The Kremlin said on Tuesday that Russia and the United States have agreed to extend the New START treaty to limit nuclear weapons, a move that preserves the latest major deal of its kind between the world’s two largest nuclear powers.
The treaty, which was due to expire on February 5, limits the number of strategic nuclear warheads, missiles and bombers that Russia and the United States can deploy.
The Kremlin announced the widely expected violation, in a statement announcing that President Vladimir Putin and US President Joe Biden spoke for the first time since Biden took office last week.
Moscow and Washington failed to agree on an extension under former US President Donald Trump, whose administration wanted to apply conditions for the renewal, which Moscow refused.
The Kremlin said the two leaders “expressed satisfaction” because the diplomatic notes exchanged between the two countries on the first day of Tuesday confirmed the extension of the agreement.
The Kremlin said, “In the coming days, the two sides will complete the necessary measures that will ensure greater performance of this important international legal instrument to limit nuclear weapons.”
Immediately after the call, Putin submitted a bill on extending the treaty to the Russian parliament.
The extension of the agreement does not require congressional approval in the United States, but Russian lawmakers will have to agree to the move. Senior members of the Kremlin-controlled parliament have said they will speed up the case and approve the extension on Wednesday.
“The two houses of parliament will not waste a minute to extend the treaty,” Konstantin Kosachev, head of the Senate Foreign Affairs Committee, said.
The New START Treaty, or Strategic Arms Limitation Treaty, signed in 2010 is the cornerstone of global arms control. The law limits each country to no more than 1,550 deployed nuclear warheads and 700 deployed missiles and bombers, and provides for extensive on-site inspections to verify compliance.
The White House said last week that Biden would seek to extend the New START treaty for five years, something that US disarmament ambassador Robert Wood said would only be the start of efforts to engage Moscow. “This extension makes more sense when relations with Russia are not in good shape,” Wood said at the Conference on Disarmament in Geneva on Tuesday.
Russia’s ambassador to the United Nations in Geneva, Gennady Gatilov, said on Tuesday that the extension of the agreement would give Moscow and Washington more time to work together on other international security issues.
In the same statement, the Kremlin said that Putin told Biden that normalizing relations between Moscow and Washington would be in the interest of both countries. He said that the two leaders also discussed the US decision – during the Trump administration – to withdraw from the Open Skies Treaty, as well as the Iranian nuclear program and the conflict in Ukraine.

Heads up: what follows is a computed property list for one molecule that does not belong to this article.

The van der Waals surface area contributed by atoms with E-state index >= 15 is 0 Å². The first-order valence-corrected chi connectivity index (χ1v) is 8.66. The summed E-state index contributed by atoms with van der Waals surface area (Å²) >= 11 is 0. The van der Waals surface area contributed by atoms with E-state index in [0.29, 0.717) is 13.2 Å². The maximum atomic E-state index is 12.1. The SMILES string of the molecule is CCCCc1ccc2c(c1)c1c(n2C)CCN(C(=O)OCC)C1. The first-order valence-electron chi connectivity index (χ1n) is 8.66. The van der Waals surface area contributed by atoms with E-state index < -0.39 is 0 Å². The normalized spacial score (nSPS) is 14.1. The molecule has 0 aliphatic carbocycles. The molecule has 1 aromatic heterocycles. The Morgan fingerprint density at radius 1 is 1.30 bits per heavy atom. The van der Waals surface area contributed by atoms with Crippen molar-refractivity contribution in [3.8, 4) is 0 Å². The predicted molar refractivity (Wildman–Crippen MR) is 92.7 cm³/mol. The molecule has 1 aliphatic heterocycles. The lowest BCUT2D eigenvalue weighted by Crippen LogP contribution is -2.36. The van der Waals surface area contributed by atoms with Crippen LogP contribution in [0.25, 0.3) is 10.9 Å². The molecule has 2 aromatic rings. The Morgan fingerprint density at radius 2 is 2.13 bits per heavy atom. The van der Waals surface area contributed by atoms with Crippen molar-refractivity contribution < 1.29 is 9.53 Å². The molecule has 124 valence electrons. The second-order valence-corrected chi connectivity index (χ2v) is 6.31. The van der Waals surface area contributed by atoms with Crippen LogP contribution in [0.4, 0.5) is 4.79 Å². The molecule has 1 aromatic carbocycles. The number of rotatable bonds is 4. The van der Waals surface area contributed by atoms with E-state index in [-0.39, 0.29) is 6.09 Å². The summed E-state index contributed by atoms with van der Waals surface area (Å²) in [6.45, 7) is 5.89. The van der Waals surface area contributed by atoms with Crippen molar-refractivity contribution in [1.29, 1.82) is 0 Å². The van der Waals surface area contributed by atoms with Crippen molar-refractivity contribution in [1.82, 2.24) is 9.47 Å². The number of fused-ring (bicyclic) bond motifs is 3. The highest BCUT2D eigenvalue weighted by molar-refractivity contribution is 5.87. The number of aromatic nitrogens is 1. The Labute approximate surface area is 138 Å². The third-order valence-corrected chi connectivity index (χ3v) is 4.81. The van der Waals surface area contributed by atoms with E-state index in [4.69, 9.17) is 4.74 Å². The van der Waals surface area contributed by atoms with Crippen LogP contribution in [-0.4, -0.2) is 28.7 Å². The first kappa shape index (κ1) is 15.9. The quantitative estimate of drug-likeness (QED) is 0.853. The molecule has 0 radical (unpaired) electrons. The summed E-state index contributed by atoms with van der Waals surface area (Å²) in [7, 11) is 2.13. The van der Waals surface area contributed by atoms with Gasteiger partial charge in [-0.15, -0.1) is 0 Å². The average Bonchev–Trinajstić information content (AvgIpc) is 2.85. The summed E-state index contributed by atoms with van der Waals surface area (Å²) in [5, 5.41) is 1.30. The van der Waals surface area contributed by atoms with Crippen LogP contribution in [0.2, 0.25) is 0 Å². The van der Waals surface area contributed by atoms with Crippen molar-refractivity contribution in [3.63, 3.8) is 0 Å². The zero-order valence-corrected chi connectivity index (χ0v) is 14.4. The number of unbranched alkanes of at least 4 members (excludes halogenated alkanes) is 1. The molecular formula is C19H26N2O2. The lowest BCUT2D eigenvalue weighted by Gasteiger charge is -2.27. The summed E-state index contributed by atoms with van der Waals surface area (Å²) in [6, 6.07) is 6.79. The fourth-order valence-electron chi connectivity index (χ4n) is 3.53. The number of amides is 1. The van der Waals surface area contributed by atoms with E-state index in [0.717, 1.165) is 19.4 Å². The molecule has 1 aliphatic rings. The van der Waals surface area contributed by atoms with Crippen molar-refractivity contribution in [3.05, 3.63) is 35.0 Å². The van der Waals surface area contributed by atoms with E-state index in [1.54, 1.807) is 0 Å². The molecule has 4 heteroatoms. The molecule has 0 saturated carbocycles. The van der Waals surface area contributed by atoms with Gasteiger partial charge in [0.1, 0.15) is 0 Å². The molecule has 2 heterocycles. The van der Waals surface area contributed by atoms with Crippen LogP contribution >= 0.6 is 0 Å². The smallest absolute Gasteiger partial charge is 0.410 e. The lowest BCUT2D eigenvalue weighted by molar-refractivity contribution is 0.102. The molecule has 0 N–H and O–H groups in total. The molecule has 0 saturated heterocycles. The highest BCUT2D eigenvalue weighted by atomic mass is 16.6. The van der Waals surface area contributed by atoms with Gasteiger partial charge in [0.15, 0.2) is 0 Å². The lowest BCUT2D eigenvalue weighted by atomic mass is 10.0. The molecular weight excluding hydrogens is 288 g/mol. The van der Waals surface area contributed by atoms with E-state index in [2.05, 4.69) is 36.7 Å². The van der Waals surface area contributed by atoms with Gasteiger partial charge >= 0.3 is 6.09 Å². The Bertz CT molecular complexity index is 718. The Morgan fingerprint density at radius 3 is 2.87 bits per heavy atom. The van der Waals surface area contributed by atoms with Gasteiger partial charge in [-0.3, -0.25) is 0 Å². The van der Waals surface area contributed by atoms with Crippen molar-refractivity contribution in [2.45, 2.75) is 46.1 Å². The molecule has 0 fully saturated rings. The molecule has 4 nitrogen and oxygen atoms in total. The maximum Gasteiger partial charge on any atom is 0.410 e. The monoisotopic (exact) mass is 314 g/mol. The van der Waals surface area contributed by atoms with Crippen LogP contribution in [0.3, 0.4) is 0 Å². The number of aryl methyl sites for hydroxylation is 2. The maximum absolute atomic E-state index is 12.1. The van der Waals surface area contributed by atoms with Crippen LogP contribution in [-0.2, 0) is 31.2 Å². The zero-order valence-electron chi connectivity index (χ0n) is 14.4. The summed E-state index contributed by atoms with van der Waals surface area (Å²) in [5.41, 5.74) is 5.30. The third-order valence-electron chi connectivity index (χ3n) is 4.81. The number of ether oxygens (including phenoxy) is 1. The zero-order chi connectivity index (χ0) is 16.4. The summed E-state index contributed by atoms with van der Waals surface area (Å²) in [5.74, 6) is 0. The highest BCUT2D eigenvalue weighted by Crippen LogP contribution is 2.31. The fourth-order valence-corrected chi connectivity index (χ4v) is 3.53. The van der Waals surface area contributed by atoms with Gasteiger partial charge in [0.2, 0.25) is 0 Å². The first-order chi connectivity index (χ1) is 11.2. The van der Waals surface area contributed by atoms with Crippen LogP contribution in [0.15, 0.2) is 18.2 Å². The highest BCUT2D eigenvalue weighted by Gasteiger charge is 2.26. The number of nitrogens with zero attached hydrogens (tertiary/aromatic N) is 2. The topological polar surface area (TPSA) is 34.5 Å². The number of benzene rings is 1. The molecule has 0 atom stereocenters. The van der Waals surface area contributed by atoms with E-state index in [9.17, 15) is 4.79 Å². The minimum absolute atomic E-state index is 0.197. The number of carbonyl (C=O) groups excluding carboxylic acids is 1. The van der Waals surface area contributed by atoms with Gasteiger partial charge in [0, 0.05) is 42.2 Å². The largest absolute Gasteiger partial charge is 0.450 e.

White House spokeswoman Jane Saki told reporters that Biden had also lifted Russia’s treatment of Kremlin critic Alexei Navalny, who was evacuated to Germany after exposure to Novichok nerve agent in Siberia from the Soviet era.
The Russian opposition leader was imprisoned after returning to Moscow last week, and police arrested thousands of his supporters who took to the streets across the country on Saturday. The US State Department condemned the arrests earlier this week, prompting the Russian Foreign Ministry to accuse the United States of “interfering” in its internal affairs.
Psaki said Biden also expressed “strong support for the sovereignty of Ukraine” and raised “other issues of concern” including the so-called infiltration of SolarWinds into US agencies, reports last year of Russia offering bonuses to US soldiers in Afghanistan and Russia’s entry into the 2020. elections.
Psaki said: “His intention was also to make it clear that the United States will act decisively in defense of our national interests in response to Russia’s malicious acts.”
Biden spoke to Putin shortly after speaking on the phone with NATO Secretary-General Jens Stoltenberg.
Trump has been an outspoken critic of NATO during his tenure, and at one point it was reported that he was considering leaving the alliance and claimed that the United States was overpaying for its direct contributions to the military alliance.
The White House said in a statement in a phone call on Tuesday that Biden sought to repair the strained relations between the United States and Europe by ensuring Washington’s commitment to the NATO mutual defense agreement.
“President Biden reaffirmed the commitment of the United States to collective defense under Article 5 of the North Atlantic Treaty and stressed its commitment to strengthening security across the Atlantic Ocean,” the statement said, referring to an article stating that NATO members will witness an armed attack on a member. The state as an attack on everyone. It will have a team work.
Biden’s phone call to Stoltenberg came the next day to speak with German Chancellor Angela Merkel.
The President thanked Al [NATO] The White House statement said the Secretary-General, in his resolute leadership of the coalition, has expressed his intention to consult and work with allies on a full range of common security issues, including Afghanistan, Iraq and Russia.